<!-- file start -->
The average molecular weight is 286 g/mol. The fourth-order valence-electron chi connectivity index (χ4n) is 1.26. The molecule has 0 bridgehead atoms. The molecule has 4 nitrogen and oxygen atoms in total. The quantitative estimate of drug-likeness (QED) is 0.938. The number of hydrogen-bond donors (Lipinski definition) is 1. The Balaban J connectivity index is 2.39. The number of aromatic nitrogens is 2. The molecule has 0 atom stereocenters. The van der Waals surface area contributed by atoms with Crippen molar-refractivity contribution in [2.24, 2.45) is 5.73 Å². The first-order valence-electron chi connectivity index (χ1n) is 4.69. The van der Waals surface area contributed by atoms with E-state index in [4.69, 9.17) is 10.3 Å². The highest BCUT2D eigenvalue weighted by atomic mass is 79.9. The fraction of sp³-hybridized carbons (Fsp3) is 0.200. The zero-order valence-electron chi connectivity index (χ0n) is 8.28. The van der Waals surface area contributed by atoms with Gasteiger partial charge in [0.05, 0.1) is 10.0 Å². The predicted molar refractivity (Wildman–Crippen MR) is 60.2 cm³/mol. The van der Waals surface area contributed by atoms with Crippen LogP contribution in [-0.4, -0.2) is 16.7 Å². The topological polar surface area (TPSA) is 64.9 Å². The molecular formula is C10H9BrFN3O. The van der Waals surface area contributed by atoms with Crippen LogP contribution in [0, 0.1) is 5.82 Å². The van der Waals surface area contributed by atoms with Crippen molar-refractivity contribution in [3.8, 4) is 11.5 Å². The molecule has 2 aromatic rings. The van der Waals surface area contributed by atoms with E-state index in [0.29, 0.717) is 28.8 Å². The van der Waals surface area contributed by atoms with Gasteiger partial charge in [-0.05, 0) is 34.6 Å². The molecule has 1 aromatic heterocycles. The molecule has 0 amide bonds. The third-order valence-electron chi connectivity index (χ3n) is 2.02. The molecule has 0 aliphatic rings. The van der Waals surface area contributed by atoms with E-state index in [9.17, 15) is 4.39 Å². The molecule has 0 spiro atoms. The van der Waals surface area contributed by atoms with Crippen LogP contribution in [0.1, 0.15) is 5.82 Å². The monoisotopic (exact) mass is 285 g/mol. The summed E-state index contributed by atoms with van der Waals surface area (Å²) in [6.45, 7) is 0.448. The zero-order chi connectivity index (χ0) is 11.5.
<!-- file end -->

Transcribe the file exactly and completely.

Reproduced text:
The average molecular weight is 286 g/mol. The fourth-order valence-electron chi connectivity index (χ4n) is 1.26. The molecule has 0 bridgehead atoms. The molecule has 4 nitrogen and oxygen atoms in total. The quantitative estimate of drug-likeness (QED) is 0.938. The number of hydrogen-bond donors (Lipinski definition) is 1. The Balaban J connectivity index is 2.39. The number of aromatic nitrogens is 2. The molecule has 0 atom stereocenters. The van der Waals surface area contributed by atoms with Crippen molar-refractivity contribution in [2.24, 2.45) is 5.73 Å². The first-order valence-electron chi connectivity index (χ1n) is 4.69. The van der Waals surface area contributed by atoms with E-state index in [4.69, 9.17) is 10.3 Å². The highest BCUT2D eigenvalue weighted by atomic mass is 79.9. The fraction of sp³-hybridized carbons (Fsp3) is 0.200. The zero-order valence-electron chi connectivity index (χ0n) is 8.28. The van der Waals surface area contributed by atoms with Gasteiger partial charge in [0.05, 0.1) is 10.0 Å². The predicted molar refractivity (Wildman–Crippen MR) is 60.2 cm³/mol. The van der Waals surface area contributed by atoms with Crippen LogP contribution in [-0.4, -0.2) is 16.7 Å². The topological polar surface area (TPSA) is 64.9 Å². The molecular formula is C10H9BrFN3O. The van der Waals surface area contributed by atoms with Crippen LogP contribution in [0, 0.1) is 5.82 Å². The van der Waals surface area contributed by atoms with Crippen molar-refractivity contribution in [3.8, 4) is 11.5 Å². The molecule has 2 aromatic rings. The van der Waals surface area contributed by atoms with E-state index in [0.29, 0.717) is 28.8 Å². The van der Waals surface area contributed by atoms with Gasteiger partial charge in [-0.05, 0) is 34.6 Å². The molecule has 1 aromatic heterocycles. The molecule has 0 amide bonds. The third-order valence-electron chi connectivity index (χ3n) is 2.02. The molecule has 0 aliphatic rings. The van der Waals surface area contributed by atoms with E-state index in [9.17, 15) is 4.39 Å². The molecule has 0 spiro atoms. The van der Waals surface area contributed by atoms with Crippen LogP contribution in [0.1, 0.15) is 5.82 Å². The monoisotopic (exact) mass is 285 g/mol. The summed E-state index contributed by atoms with van der Waals surface area (Å²) in [6.45, 7) is 0.448. The zero-order chi connectivity index (χ0) is 11.5.